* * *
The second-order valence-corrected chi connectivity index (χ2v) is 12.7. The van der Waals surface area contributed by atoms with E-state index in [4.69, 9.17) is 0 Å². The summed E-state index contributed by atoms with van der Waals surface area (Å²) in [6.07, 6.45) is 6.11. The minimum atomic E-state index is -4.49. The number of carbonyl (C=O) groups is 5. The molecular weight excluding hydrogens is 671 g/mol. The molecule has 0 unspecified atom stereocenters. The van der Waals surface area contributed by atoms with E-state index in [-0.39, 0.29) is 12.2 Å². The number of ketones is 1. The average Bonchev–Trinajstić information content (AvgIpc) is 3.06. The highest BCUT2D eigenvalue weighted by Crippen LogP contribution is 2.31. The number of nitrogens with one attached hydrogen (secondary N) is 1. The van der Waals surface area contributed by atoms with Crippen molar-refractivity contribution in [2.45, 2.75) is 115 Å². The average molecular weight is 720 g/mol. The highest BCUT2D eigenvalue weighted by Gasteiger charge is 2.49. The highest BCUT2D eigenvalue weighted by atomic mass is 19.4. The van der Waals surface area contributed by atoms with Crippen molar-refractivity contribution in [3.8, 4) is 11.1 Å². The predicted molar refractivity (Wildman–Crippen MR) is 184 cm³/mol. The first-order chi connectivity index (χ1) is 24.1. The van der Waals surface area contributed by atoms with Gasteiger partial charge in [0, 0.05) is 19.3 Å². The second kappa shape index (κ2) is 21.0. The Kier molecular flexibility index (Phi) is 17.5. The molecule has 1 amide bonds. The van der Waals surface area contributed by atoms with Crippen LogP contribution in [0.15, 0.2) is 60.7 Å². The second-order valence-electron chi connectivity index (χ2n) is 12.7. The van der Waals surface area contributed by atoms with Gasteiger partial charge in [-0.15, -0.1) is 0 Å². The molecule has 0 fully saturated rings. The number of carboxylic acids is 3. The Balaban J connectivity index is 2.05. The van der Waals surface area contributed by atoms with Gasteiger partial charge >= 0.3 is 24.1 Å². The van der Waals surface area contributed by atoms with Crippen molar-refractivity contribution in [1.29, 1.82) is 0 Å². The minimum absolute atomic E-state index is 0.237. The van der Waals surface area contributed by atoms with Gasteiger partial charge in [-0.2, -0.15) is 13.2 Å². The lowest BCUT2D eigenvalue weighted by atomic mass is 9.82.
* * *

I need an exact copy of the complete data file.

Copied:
The second-order valence-corrected chi connectivity index (χ2v) is 12.7. The van der Waals surface area contributed by atoms with E-state index in [4.69, 9.17) is 0 Å². The summed E-state index contributed by atoms with van der Waals surface area (Å²) in [6.07, 6.45) is 6.11. The minimum atomic E-state index is -4.49. The number of carbonyl (C=O) groups is 5. The molecular weight excluding hydrogens is 671 g/mol. The molecule has 0 unspecified atom stereocenters. The van der Waals surface area contributed by atoms with E-state index in [-0.39, 0.29) is 12.2 Å². The number of ketones is 1. The average Bonchev–Trinajstić information content (AvgIpc) is 3.06. The highest BCUT2D eigenvalue weighted by Crippen LogP contribution is 2.31. The number of nitrogens with one attached hydrogen (secondary N) is 1. The van der Waals surface area contributed by atoms with Crippen molar-refractivity contribution in [2.45, 2.75) is 115 Å². The average molecular weight is 720 g/mol. The highest BCUT2D eigenvalue weighted by Gasteiger charge is 2.49. The highest BCUT2D eigenvalue weighted by atomic mass is 19.4. The van der Waals surface area contributed by atoms with Crippen molar-refractivity contribution in [3.8, 4) is 11.1 Å². The predicted molar refractivity (Wildman–Crippen MR) is 184 cm³/mol. The first-order chi connectivity index (χ1) is 24.1. The van der Waals surface area contributed by atoms with Gasteiger partial charge in [0, 0.05) is 19.3 Å². The second kappa shape index (κ2) is 21.0. The Kier molecular flexibility index (Phi) is 17.5. The molecule has 1 amide bonds. The van der Waals surface area contributed by atoms with Crippen LogP contribution in [0.15, 0.2) is 60.7 Å². The second-order valence-electron chi connectivity index (χ2n) is 12.7. The van der Waals surface area contributed by atoms with Gasteiger partial charge in [-0.15, -0.1) is 0 Å². The molecule has 0 fully saturated rings. The number of carboxylic acids is 3. The Balaban J connectivity index is 2.05. The van der Waals surface area contributed by atoms with Gasteiger partial charge >= 0.3 is 24.1 Å². The van der Waals surface area contributed by atoms with Crippen molar-refractivity contribution in [1.29, 1.82) is 0 Å². The minimum absolute atomic E-state index is 0.237. The van der Waals surface area contributed by atoms with Gasteiger partial charge in [-0.2, -0.15) is 13.2 Å². The lowest BCUT2D eigenvalue weighted by atomic mass is 9.82.